Reentry Programs and the Researchers Who Evaluate Them: What It Takes to Build an Effective Partnership

Mentoring and Community Partnerships
Program Quality and Performance Measurement

By CSG Justice Center Staff



image of grantees meeting with representatives from the NRRC Second Chance Act grantees collaborate with representatives from the NRRC.


CSG Justice Center staff spoke with four Second Chance Act (SCA) Innovations in Reentry Initiative grantees—New York City’s Harlem Reentry Court; the Executive Office of the Governor of Delaware’s Individual Assessment, Discharge, and Planning Team (I-ADAPT) Program; the Indianapolis, Indiana, Department of Public Safety Second Chance Act Offender Reentry Project; and the Alameda County, California, Transition Day Reporting Center (TDRC) Demonstration—about their experiences fostering effective partnerships between criminal justice practitioners and the researchers evaluating their programs. These programs span the country and the justice system, serving clients within courts, prisons, jails, and in the community.

Increasingly, reentry programs and initiatives across the country are partnering with evaluators to better understand the effectiveness of their recidivism reduction strategies and identify ways to use data to further refine their practices.

At the forefront of this trend are grantees of the SCA Innovations in Reentry Initiative (IRI): state and local government agencies and tribal governments that have received funding from the U.S. Department of Justice’s Bureau of Justice Assistance to develop comprehensive and collaborative strategies to address reentry challenges for people leaving prisons and jails. IRI supports the development of practitioner-evaluator partnerships that use research and data to identify challenges and develop effective and economical strategies to improve reentry practices.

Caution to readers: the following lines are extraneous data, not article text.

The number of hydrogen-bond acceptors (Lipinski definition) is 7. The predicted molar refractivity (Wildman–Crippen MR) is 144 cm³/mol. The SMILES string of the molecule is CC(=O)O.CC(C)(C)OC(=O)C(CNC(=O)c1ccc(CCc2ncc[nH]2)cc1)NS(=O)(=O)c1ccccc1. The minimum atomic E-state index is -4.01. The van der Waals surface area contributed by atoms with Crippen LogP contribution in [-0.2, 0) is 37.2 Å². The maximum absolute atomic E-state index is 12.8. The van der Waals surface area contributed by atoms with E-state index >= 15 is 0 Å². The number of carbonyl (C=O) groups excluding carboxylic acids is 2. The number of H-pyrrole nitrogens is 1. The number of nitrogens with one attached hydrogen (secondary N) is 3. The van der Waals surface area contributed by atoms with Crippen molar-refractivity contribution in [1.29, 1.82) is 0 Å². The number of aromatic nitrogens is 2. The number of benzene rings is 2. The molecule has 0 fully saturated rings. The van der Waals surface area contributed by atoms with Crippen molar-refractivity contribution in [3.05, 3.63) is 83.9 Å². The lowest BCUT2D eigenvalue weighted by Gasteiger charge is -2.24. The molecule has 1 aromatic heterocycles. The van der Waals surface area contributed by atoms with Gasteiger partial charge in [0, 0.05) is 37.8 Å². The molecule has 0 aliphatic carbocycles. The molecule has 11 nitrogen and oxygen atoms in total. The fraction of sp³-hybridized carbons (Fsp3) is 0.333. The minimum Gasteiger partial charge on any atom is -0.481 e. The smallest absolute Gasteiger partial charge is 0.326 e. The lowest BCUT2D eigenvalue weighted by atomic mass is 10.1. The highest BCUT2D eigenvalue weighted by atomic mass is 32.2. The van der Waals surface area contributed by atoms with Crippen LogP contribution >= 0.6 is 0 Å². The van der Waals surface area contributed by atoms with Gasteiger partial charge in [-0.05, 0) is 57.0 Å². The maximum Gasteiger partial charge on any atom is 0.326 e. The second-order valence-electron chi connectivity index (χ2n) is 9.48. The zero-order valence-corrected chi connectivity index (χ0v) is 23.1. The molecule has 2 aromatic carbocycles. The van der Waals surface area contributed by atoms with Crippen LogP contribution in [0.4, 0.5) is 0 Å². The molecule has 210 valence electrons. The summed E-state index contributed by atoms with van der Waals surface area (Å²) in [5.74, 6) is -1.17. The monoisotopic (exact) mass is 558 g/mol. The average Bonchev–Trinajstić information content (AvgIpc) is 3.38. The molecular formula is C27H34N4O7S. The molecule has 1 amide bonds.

Throughout its programmatic activities, IRI emphasizes research—a focus that necessitates effective partnerships. When surveyed, IRI grantees not only highlighted the importance of data, but also articulated three other themes that they felt were needed for a successful practioner-evaluator relationship: clear roles and responsibilities, effective communication, and leadership support.

“The numbers don’t tell the whole story,” said Daniel O’Connell, senior scientist at the University of Delaware’s Center for Drug and Health Studies, which completed the evaluation of Delaware’s I-ADAPT Program. “So you can’t make the numbers your end goal. You have to be present, listening to what people are trying to accomplish and watching the program evolve. That’s how you get the full story.”






Effective collaboration happens when both evaluation staff and program staff are clear about their roles and responsibilities and are open to learning about the inner workings of the systems they each work in.

At the outset of the evaluation period, having agency leadership introduce the evaluator as a team member who is there to help improve program outcomes—instead of as someone who is there to monitor the work of program staff—can help create an open, communicative environment in which program staff may feel more comfortable discussing issues and solutions with the evaluator. Through this relationship, evaluators can identify potential challenges to data collection, understand why actions may not align with protocols, understand perceptions of success, and learn more about the culture of the agency.

In Practice

Through its Reentry Court, the Harlem Community Justice Center (Justice Center) connects high-risk people returning to New York County from New York state prisons to substance addiction treatment and other intensive support services. Participants in the court are required to appear before an administrative law judge regularly to ensure their compliance with treatment mandates and parole conditions.

During her evaluation of the Reentry Court, Lama Hassoun Ayoub, deputy director of research at the Center for Court Innovation, built relationships with court participants’ parole officers and sat in on court sessions to develop a better understanding of the program environment.